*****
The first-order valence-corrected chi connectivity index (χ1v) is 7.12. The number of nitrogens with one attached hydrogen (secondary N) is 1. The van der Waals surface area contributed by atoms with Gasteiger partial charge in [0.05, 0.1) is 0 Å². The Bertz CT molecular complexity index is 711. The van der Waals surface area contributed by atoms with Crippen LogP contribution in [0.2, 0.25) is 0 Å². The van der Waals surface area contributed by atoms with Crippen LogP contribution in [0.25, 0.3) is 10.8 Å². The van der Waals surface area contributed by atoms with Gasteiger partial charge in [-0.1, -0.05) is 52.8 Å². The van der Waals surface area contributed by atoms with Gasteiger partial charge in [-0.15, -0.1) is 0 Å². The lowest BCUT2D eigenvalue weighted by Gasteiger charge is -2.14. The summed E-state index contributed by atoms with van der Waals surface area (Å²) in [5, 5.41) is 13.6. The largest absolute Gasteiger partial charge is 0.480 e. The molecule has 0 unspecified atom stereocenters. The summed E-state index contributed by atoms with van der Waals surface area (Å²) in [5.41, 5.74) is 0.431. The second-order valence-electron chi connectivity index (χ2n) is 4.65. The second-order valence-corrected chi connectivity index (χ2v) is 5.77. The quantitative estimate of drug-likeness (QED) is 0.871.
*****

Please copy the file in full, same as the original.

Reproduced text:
The first-order valence-corrected chi connectivity index (χ1v) is 7.12. The number of nitrogens with one attached hydrogen (secondary N) is 1. The van der Waals surface area contributed by atoms with Gasteiger partial charge in [0.05, 0.1) is 0 Å². The Bertz CT molecular complexity index is 711. The van der Waals surface area contributed by atoms with Crippen LogP contribution in [0.2, 0.25) is 0 Å². The van der Waals surface area contributed by atoms with Crippen LogP contribution in [0.25, 0.3) is 10.8 Å². The van der Waals surface area contributed by atoms with Gasteiger partial charge in [-0.1, -0.05) is 52.8 Å². The van der Waals surface area contributed by atoms with Gasteiger partial charge in [-0.15, -0.1) is 0 Å². The lowest BCUT2D eigenvalue weighted by Gasteiger charge is -2.14. The summed E-state index contributed by atoms with van der Waals surface area (Å²) in [5, 5.41) is 13.6. The largest absolute Gasteiger partial charge is 0.480 e. The molecule has 0 unspecified atom stereocenters. The summed E-state index contributed by atoms with van der Waals surface area (Å²) in [5.41, 5.74) is 0.431. The second-order valence-electron chi connectivity index (χ2n) is 4.65. The second-order valence-corrected chi connectivity index (χ2v) is 5.77. The quantitative estimate of drug-likeness (QED) is 0.871.